Discussion

Bipolar disorder in children and adolescents is poorly understood and underdiagnosed in the affected population.

We tried to define BD, then we located it in relation to comorbidities with frequent psychopathological manifestations, such as ADHD, which allowed us to outline the prodromes and risk factors. Arrived at the last point of this article, we are able to delimit the essential parameters which contribute to the early diagnosis of BD.

We can therefore say that the clinician should be particularly attentive when prodromal symptoms appear in children or adolescents from high-risk families (both parents), and this all the more so if the clinic also reports substance abuse and / or suicide attempts [25].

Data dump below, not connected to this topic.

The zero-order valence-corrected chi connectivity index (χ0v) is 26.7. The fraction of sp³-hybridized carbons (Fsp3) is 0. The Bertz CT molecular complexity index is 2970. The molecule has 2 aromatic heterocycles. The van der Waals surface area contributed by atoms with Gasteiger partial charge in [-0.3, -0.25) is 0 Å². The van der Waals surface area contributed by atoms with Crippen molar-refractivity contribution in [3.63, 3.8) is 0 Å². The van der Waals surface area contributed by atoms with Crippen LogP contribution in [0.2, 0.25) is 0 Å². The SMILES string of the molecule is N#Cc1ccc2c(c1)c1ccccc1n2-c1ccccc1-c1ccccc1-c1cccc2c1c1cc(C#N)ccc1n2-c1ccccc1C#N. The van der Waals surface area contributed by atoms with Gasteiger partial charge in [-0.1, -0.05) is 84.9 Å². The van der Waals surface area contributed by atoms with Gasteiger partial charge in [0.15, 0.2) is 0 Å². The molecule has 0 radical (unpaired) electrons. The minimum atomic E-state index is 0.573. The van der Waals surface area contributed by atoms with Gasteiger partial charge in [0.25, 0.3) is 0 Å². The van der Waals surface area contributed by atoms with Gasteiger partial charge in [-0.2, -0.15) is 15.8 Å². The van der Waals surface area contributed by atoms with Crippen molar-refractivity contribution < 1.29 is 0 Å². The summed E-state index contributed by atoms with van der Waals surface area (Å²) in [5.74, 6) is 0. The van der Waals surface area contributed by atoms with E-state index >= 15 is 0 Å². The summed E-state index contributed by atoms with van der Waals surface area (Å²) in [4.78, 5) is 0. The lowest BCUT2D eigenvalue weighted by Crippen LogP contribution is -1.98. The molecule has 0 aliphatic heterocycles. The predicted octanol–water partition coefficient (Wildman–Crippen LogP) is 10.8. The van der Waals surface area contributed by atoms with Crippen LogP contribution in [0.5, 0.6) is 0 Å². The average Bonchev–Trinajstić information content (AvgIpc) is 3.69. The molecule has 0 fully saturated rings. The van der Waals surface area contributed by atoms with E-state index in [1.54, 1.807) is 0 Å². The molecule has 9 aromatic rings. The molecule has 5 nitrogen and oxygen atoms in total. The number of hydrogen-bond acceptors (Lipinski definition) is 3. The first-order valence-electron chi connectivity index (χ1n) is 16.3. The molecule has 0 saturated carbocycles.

When children with a family history (genetic risk) and history of vulnerability exhibit these symptoms, the clinician should be alerted to the existence of BD. It is therefore desirable to initiate an appropriate pharmacological treatment with the psychotherapeutic and family support measures essential in these situations. Further studies are needed to determine more specific prodromes at the individual, family and contextual level.

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© 2020 Bourin M. This is an open-access article distributed under the terms of the Creative Commons Attribution License, which permits unrestricted use, distribution, and reproduction in any medium, provided the original author and source are credited.